The first traceable human activity on the island belongs to the period of the prehistory of Cornwall.
An upright boulder of local stone was erected on North Mead, overlooking what is now Hannafore;
this standing stone may have had ritual functions, or may have been aligned with a point of
astronomical significance, or may have been a waymark or a seamark. The recent discovery on the
island of a fragment of an amphora, an earthenware storage vessel from the Eastern Mediterranean,
suggests that it was visited by travellers, perhaps Phoenician tin traders.
There is a legend that Joseph of Arimathea visited England, bringing the child Christ with him, and
founded English Christianity at Glastonbury. A local version of the legend claims that he left the
child on the island to play on the beach, while he put into Looe to trade for local tin. Whether or
not the story is true, the fragment of amphora is evidence of some degree of contact between the
island and the vicinity of the Holy Land, at approximately the time of Christ.
St. Michael the Archangel is traditionally regarded as the patron saint of many high places, such as
St. Michael's Mount in western Cornwall, and the chapel of St. Michael on Rame Head - which is
visible from the island to the east. There was a chapel dedicated to him on the island, which
belonged to Glastonbury Abbey. It was a place of pilgrimage, but because the crossing from the
mainland was dangerous, a number of pilgrims died in the attempt to reach it. A second chapel, also
dedicated to St. Michael, was therefore founded on the mainland opposite. Both chapels were in
existence by 1144; the older one, that on the island, may have been considerably more ancient. The
mainland chapel has been excavated, but the island one has not. One picture of it exists, showing a
small building with a pitched roof and two narrow windows, perched on the summit of the island,
where a few remains are still visible.
We know that by around 1200 two Benedictine monks, Prior Helia (or Elias) and Brother John,
were living on the island. Their job was to receive pilgrims, to maintain the church, and above all
to pray and lead the contemplative life. It has been suggested that they were also expected to keep a
light burning in the chapel as a guide to shipping at a time when there were no official lighthouses.
In the late thirteenth century the island church passed out of the hands of Glastonbury Abbey and
became a chantry, where prayers were now said for the soul of its new owner. In effect, the church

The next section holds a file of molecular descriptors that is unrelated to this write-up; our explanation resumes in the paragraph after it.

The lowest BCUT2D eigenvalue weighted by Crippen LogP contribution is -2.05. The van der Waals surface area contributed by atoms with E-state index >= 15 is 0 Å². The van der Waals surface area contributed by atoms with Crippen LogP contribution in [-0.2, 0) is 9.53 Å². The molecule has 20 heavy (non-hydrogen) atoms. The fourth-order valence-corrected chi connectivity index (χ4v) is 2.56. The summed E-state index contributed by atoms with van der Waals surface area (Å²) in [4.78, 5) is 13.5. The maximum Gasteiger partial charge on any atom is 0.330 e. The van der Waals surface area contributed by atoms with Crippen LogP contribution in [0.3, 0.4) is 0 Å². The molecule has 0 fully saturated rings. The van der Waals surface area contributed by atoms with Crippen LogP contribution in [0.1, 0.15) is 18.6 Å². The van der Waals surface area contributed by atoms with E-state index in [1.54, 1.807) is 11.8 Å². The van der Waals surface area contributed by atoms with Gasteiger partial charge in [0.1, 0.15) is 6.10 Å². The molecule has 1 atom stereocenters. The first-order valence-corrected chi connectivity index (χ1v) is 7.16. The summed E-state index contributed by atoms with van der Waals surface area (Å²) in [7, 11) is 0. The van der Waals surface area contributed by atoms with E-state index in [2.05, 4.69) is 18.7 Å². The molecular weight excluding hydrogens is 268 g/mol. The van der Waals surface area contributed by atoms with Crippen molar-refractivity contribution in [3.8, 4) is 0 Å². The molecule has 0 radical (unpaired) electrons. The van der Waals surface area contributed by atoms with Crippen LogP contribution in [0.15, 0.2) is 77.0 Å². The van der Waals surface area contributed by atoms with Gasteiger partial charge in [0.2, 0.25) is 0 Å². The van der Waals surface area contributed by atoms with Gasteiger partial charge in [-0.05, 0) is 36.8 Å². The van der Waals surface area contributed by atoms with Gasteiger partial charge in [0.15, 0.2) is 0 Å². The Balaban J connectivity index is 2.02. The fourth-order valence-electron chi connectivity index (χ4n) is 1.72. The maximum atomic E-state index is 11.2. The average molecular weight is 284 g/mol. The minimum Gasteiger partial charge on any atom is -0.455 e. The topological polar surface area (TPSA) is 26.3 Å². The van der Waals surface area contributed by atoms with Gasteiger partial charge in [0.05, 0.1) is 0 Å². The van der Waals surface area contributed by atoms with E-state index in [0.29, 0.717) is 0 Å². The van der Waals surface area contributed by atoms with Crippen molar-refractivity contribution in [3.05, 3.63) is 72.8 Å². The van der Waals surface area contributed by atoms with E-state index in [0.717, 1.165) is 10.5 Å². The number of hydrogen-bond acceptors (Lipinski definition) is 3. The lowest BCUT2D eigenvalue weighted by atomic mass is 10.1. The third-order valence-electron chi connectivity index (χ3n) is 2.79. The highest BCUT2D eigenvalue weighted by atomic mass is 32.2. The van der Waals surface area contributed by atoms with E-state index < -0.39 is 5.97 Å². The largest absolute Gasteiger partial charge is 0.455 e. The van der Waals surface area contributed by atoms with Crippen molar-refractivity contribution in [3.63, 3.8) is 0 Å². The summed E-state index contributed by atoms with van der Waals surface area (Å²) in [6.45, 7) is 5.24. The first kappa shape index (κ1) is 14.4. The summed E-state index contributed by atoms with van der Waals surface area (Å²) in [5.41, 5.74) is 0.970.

had been privatised. The list of island chaplains, which begins with Helia ends in the sixteenth
century. By that time the chapel had no jewels or vestments, and was rarely used for worship,
although a local man accused of landing on the island for the purpose of piracy in the 1530's
explained that he was there on a pilgrimage. It must have fallen into complete disuse around 1550.
The suspected pirate's pilgrimage was to a chapel of St. George, who must have shared the
dedication of the island chapel with St. Michael. Most early maps identify the island as St. Michael's
Island or Looe Island, although the current name, St. George's Island, is recorded by the reign of
Smuggling and Afterwards
After the chapel had fallen into disuse, the island must have become a rather secluded place. The
high cliffs on the western side have a number of narrow sea-caves in them, and are out of sight of
the mainland: this feature, together with the island's seclusion, must have made it a particularly
suitable place for the landing of smuggled goods. There are still metal stanchions in place on one of
the dangerous western cliff-edges; presumably these were part of an apparatus for hauling goods up
from below. Smuggling tends not to leave written records, but in the island's case there are
exceptions. In 1834 for instance, it was one of the illicit ports of call of the ship 'Daniel and
William', which brought brandy or other spirits from France to the South Coast. The island was at
that time occupied by Amram Hooper and his daughter 'Tilda, who received scores or hundreds of
tubs of spirits from the ship's crew, and kept the men shut up in their house, now called Smuggler's
Cottage, while they stowed the goods in places known only to themselves. A nineteenth-century
historian claimed to have learned the whereabouts of two of these hideaways, but their locations are
no longer certain. By 1853, the occupant of the island, William Vague, described himself as a
farmer. Daffodils were farmed on the island, benefiting from its mild winter temperatures, until a
few years ago, when present owner, Miss R. A. Atkins and her sister Miss E. E. Atkins, decided to
concentrate their efforts on the conservation of the natural life of the island.